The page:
It should be noted that while our experimental goal was to compare baseline and post-test cortisol levels within experiments, it is evident from Table 1 that there are pronounced differences in baseline as well as post-test cortisol values between experiments. This observed difference in cortisol levels between studies is likely due to circannual changes in circulating “total” (bound + unbound) cortisol (Schiml, Mendoza, Saltzman, Lyons, and Mason, 1999). Our cortisol assay measures “total” cortisol levels, and as experiments 1 and 2 were conducted during different times of the year, this fact likely accounts for the observed differences in “total” cortisol levels between experiments 1 and 2. In should be noted that basal and post-test blood samples were collected during tight time periods within experiments, and therefore cortisol measurements within experiments are unlikely to be confounded with circannual cortisol rhythms. Moreover, stress responses are relatively stable across the year, with cortisol levels post-stress generally related to baseline values (Coe and Levine, 1995), indicating minimal circannual influences on the magnitude of HPA axis activation.
In these experiments, monkeys did not exhibit differential neuroendocrine responses to standard acoustic startle vs. biologically salient stimuli. This is in contrast to the somatic findings reviewed above. It is possible that HPA axis activity was not temporally sensitive enough to manifest such differences, unlike those afforded by other relatively rapid biological measurement techniques such as electrocardiography. Several studies have shown differential cardiac responses to biologically salient vs. non-biologically salient acoustic stimuli when presented to great apes, dolphins, and birds (Berntson and Boysen, 1989; Miksis, Grund, Nowacek, Solow, Connor, and Tyack, 2001; Ryden, 1980). In other studies, heart rate has been used to differentiate between startle, defensive, and orienting responses to standard acoustic startle stimuli (Berntson and Boysen, 1984; Graham, 1979). Future studies using electrocardiography combining these two approaches would be valuable to examine whether monkeys exhibit differential cardiac response signatures to biologically salient vs. non-biologically salient acoustic startle stimuli.
This study has several limitations. The monkeys studied in these experiments were juvenile animals, so we do not know whether these results generalize across lifespan development, or whether gender differences emerge following pubertal changes in circulating gonadal steroids as has been reported for rodents and humans (Aasen, Kolli, and Kumari, 2005; Lehmann, Pryce, and Feldon, 1999; Toufexis, Myers, and Davis, 2006). A second limitation of these studies is that we cannot determine from the available data the extent to which post-test HPA axis responses are due to exposure to the startle stimuli vs. exposure to the startle apparatus. Group separation and subsequent placement in a novel environment have been shown to activate the HPA axis in squirrel monkeys (Coe, Franklin, Smith, and Levine, 1982). Follow up studies will require inclusion of an additional experimental condition to determine the extent to which exposure to the startle apparatus per se induces HPA axis activation to address this unanswered question. Finally, our studies did not validate pre-pulse inhibition or fear conditioning aspects of the startle response, as have other monkey startle paradigms (Linn and Javitt, 2001; Winslow et al., 2002). Investigation of fear conditioning and extinction is a particularly attractive direction for future monkey research as abnormal fear memory responses are thought to be a core characteristic of anxiety disorders. Though a goal of our investigation was to evaluate an expeditious startle assessment paradigm that could be more easily embedded in multi-element testing sequences, we cannot conclusively state that these monkeys exhibited lower HPA axis-indexed stress responses than if they had been head-restrained. A direct test of this possibility may be warranted. Measurement-related stress is often ignored in human studies despite the potential for interactions with trait fear and anxiety (Eatough, Shirtcliff, Hanson, and Pollak, 2009). It is self-evident that reducing uncontrolled measurement-related stress responses should be a goal of translational studies in this area.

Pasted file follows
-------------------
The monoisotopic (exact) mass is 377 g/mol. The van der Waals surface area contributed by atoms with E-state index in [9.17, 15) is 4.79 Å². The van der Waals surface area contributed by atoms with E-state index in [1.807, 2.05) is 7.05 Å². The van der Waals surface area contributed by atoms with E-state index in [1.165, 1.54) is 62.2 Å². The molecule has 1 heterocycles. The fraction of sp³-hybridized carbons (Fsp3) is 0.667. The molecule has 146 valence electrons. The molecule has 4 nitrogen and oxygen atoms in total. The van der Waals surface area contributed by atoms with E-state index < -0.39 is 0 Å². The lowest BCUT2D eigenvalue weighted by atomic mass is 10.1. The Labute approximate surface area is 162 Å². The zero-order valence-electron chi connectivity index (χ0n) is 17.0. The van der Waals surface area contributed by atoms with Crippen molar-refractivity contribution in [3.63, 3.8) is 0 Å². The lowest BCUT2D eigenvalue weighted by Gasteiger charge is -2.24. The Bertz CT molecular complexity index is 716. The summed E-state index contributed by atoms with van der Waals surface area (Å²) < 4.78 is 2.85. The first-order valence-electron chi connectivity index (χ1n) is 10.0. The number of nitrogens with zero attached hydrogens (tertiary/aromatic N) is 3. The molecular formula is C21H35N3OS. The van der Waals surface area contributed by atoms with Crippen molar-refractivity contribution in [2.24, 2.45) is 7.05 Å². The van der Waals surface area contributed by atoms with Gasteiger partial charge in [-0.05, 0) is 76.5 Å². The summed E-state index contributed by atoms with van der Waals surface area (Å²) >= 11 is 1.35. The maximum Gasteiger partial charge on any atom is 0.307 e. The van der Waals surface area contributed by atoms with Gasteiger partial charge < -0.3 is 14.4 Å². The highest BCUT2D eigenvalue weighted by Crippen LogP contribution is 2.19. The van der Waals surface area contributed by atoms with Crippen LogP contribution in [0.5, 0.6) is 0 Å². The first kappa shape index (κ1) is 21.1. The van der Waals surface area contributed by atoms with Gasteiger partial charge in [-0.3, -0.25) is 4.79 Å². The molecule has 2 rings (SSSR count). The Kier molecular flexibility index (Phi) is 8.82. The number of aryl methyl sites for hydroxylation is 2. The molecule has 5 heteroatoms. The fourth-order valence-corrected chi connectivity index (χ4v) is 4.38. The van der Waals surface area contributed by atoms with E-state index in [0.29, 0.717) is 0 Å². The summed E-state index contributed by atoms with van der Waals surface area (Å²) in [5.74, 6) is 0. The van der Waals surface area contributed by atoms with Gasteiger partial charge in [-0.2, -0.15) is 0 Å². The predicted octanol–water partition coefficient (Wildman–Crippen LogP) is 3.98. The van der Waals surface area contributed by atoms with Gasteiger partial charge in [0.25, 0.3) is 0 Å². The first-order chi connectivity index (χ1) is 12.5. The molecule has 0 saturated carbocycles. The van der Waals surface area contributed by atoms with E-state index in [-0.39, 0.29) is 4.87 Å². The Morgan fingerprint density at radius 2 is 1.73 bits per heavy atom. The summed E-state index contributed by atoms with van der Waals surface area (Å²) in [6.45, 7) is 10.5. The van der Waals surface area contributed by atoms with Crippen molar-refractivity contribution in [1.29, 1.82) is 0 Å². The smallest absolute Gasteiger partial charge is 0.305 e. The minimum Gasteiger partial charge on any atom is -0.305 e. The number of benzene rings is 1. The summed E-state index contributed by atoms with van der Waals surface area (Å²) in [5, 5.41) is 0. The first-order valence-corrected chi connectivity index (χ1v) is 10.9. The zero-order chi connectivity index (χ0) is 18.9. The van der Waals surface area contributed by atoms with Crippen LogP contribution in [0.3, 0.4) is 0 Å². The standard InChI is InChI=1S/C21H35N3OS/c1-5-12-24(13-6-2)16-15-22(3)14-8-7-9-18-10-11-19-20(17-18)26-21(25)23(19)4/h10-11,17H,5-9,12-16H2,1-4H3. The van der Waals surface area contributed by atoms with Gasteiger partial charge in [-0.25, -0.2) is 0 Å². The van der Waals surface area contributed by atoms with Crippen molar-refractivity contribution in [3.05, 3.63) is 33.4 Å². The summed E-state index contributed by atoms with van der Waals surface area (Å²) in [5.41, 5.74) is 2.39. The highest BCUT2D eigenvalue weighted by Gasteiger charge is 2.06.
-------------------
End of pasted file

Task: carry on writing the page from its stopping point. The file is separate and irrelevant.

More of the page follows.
Development of monkey models which examine differences in fear reactivity and fear recovery, as has been done in rodents (Bush, Sotres-Bayon, and LeDoux, 2007; Imanaka, Morinobu, Toki, and Yamawaki, 2006), will provide tractable means by which to model and manipulate fear memory formation and extinction, two core features of stress vulnerability and resilience (Yehuda, Flory, Southwick, and Charney, 2006). We are well-positioned to examine these two core features as they pertain to resilience, having recently developed a squirrel monkey model of early life stress inoculation-induced resilience. In our laboratory, monkeys exposed to early life stress inoculation protocols subsequently exhibit diminished anxiety, attenuated stress-induced HPA axis activation, greater prefrontal inhibition of behavior, and larger ventromedial prefrontal cortical volumes compared to non-inoculated control monkeys (Katz, Liu, Schaer, Parker, Ottet, Epps, Buckmaster, Bammer, Moseley, Schatzberg, Eliez, and Lyons, 2009; Levine and Mody, 2003; Lyons, Martel, Levine, Risch, and Schatzberg, 1999; Parker, Buckmaster, Justus, Schatzberg, and Lyons, 2005; Parker, Buckmaster, Schatzberg, and Lyons, 2004; Parker et al., 2006). Future studies will examine whether stress inoculated versus non-inoculated monkeys exhibit differential startle responses, and higher resistance to form, and faster rates to extinguish, fear memories.
Acknowledgments
This research was supported by funding from Stanford University (KJP, SMT) and grants MH066537 (KJP), MH077884 (DML), and MH47573 (AFS) from the National Institutes of Health. We gratefully acknowledge Blair Brewster for technical assistance with Figure 2, Dr. Eric Knudsen for use of his sound meter, and Elias Godoy and Cesar Veloz for excellent care of our animals.
Footnotes
All authors declare that no conflict of interest, financial or otherwise, exists with regard to this research.